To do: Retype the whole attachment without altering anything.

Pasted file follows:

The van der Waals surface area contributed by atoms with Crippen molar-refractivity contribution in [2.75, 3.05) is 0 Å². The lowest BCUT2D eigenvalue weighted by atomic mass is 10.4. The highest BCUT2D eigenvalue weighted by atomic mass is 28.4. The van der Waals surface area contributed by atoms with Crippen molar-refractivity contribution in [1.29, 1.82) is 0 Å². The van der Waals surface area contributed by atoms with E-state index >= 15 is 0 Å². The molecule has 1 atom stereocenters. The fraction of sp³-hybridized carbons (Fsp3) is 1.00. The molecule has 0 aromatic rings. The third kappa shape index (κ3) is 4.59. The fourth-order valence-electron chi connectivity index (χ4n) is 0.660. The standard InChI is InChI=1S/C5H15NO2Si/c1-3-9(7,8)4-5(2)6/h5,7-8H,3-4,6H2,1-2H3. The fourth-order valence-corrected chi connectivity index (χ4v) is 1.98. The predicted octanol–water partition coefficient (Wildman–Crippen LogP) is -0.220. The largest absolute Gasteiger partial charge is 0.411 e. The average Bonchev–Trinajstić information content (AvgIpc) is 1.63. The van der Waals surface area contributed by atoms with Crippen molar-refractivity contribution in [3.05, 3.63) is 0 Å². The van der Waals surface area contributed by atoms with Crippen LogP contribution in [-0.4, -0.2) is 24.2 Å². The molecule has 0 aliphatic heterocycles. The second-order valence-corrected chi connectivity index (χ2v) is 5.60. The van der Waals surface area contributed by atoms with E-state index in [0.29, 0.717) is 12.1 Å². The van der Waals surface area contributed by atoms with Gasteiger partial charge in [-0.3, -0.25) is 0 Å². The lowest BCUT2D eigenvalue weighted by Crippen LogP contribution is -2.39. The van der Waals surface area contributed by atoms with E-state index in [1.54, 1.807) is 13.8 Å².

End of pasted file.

The van der Waals surface area contributed by atoms with Crippen molar-refractivity contribution in [2.75, 3.05) is 0 Å². The lowest BCUT2D eigenvalue weighted by atomic mass is 10.4. The highest BCUT2D eigenvalue weighted by atomic mass is 28.4. The van der Waals surface area contributed by atoms with Crippen molar-refractivity contribution in [1.29, 1.82) is 0 Å². The van der Waals surface area contributed by atoms with E-state index >= 15 is 0 Å². The molecule has 1 atom stereocenters. The fraction of sp³-hybridized carbons (Fsp3) is 1.00. The molecule has 0 aromatic rings. The third kappa shape index (κ3) is 4.59. The fourth-order valence-electron chi connectivity index (χ4n) is 0.660. The standard InChI is InChI=1S/C5H15NO2Si/c1-3-9(7,8)4-5(2)6/h5,7-8H,3-4,6H2,1-2H3. The fourth-order valence-corrected chi connectivity index (χ4v) is 1.98. The predicted octanol–water partition coefficient (Wildman–Crippen LogP) is -0.220. The largest absolute Gasteiger partial charge is 0.411 e. The average Bonchev–Trinajstić information content (AvgIpc) is 1.63. The van der Waals surface area contributed by atoms with Crippen molar-refractivity contribution in [3.05, 3.63) is 0 Å². The van der Waals surface area contributed by atoms with Crippen LogP contribution in [-0.4, -0.2) is 24.2 Å². The molecule has 0 aliphatic heterocycles. The second-order valence-corrected chi connectivity index (χ2v) is 5.60. The van der Waals surface area contributed by atoms with E-state index in [0.29, 0.717) is 12.1 Å². The van der Waals surface area contributed by atoms with Gasteiger partial charge in [-0.3, -0.25) is 0 Å². The lowest BCUT2D eigenvalue weighted by Crippen LogP contribution is -2.39. The van der Waals surface area contributed by atoms with E-state index in [1.54, 1.807) is 13.8 Å².